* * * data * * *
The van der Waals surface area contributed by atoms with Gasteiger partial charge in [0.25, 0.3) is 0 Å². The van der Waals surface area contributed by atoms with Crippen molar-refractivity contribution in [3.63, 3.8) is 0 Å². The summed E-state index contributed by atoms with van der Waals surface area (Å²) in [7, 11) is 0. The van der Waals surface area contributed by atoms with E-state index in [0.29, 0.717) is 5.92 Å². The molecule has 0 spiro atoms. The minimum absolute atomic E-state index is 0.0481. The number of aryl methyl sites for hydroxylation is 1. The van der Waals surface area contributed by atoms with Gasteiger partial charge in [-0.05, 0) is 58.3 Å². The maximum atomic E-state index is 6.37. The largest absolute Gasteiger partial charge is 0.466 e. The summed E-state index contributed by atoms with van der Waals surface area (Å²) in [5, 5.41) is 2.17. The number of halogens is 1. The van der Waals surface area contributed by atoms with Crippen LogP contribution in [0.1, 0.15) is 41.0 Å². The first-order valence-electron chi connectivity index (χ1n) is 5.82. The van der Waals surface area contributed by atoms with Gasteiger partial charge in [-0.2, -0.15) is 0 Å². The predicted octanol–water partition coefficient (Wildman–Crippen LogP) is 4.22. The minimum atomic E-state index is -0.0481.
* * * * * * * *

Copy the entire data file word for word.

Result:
The van der Waals surface area contributed by atoms with Gasteiger partial charge in [0.25, 0.3) is 0 Å². The van der Waals surface area contributed by atoms with Crippen molar-refractivity contribution in [3.63, 3.8) is 0 Å². The summed E-state index contributed by atoms with van der Waals surface area (Å²) in [7, 11) is 0. The van der Waals surface area contributed by atoms with E-state index in [0.29, 0.717) is 5.92 Å². The molecule has 0 spiro atoms. The minimum absolute atomic E-state index is 0.0481. The number of aryl methyl sites for hydroxylation is 1. The van der Waals surface area contributed by atoms with Gasteiger partial charge in [-0.05, 0) is 58.3 Å². The maximum atomic E-state index is 6.37. The largest absolute Gasteiger partial charge is 0.466 e. The summed E-state index contributed by atoms with van der Waals surface area (Å²) in [5, 5.41) is 2.17. The number of halogens is 1. The van der Waals surface area contributed by atoms with Crippen LogP contribution in [0.1, 0.15) is 41.0 Å². The first-order valence-electron chi connectivity index (χ1n) is 5.82. The van der Waals surface area contributed by atoms with Gasteiger partial charge in [-0.2, -0.15) is 0 Å². The predicted octanol–water partition coefficient (Wildman–Crippen LogP) is 4.22. The minimum atomic E-state index is -0.0481.